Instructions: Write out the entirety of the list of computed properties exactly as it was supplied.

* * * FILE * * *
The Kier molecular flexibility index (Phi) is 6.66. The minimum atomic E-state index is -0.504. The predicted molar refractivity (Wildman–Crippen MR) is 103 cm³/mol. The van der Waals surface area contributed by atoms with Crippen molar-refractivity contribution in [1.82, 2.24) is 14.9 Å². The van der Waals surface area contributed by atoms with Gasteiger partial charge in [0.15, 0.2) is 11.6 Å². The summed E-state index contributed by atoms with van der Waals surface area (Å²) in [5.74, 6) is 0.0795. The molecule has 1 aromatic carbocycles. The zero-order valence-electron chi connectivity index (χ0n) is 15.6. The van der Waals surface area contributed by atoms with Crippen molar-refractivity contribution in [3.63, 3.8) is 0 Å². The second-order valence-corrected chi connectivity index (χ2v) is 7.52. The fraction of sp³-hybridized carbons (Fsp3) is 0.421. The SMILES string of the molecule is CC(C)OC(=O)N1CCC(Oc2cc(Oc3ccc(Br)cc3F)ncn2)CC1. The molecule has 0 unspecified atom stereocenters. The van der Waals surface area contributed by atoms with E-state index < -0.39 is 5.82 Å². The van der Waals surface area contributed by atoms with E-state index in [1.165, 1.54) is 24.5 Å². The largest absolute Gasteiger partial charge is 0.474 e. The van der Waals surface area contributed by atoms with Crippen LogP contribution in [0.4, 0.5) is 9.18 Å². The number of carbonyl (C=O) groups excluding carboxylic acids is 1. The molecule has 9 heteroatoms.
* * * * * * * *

The Kier molecular flexibility index (Phi) is 6.66. The minimum atomic E-state index is -0.504. The predicted molar refractivity (Wildman–Crippen MR) is 103 cm³/mol. The van der Waals surface area contributed by atoms with Crippen molar-refractivity contribution in [1.82, 2.24) is 14.9 Å². The van der Waals surface area contributed by atoms with Gasteiger partial charge in [0.15, 0.2) is 11.6 Å². The summed E-state index contributed by atoms with van der Waals surface area (Å²) in [5.74, 6) is 0.0795. The molecule has 1 aromatic carbocycles. The zero-order valence-electron chi connectivity index (χ0n) is 15.6. The van der Waals surface area contributed by atoms with Crippen molar-refractivity contribution in [3.63, 3.8) is 0 Å². The second-order valence-corrected chi connectivity index (χ2v) is 7.52. The fraction of sp³-hybridized carbons (Fsp3) is 0.421. The SMILES string of the molecule is CC(C)OC(=O)N1CCC(Oc2cc(Oc3ccc(Br)cc3F)ncn2)CC1. The molecule has 0 unspecified atom stereocenters. The van der Waals surface area contributed by atoms with E-state index < -0.39 is 5.82 Å². The van der Waals surface area contributed by atoms with E-state index in [1.165, 1.54) is 24.5 Å². The largest absolute Gasteiger partial charge is 0.474 e. The van der Waals surface area contributed by atoms with Crippen LogP contribution in [0.4, 0.5) is 9.18 Å². The number of carbonyl (C=O) groups excluding carboxylic acids is 1. The molecule has 9 heteroatoms.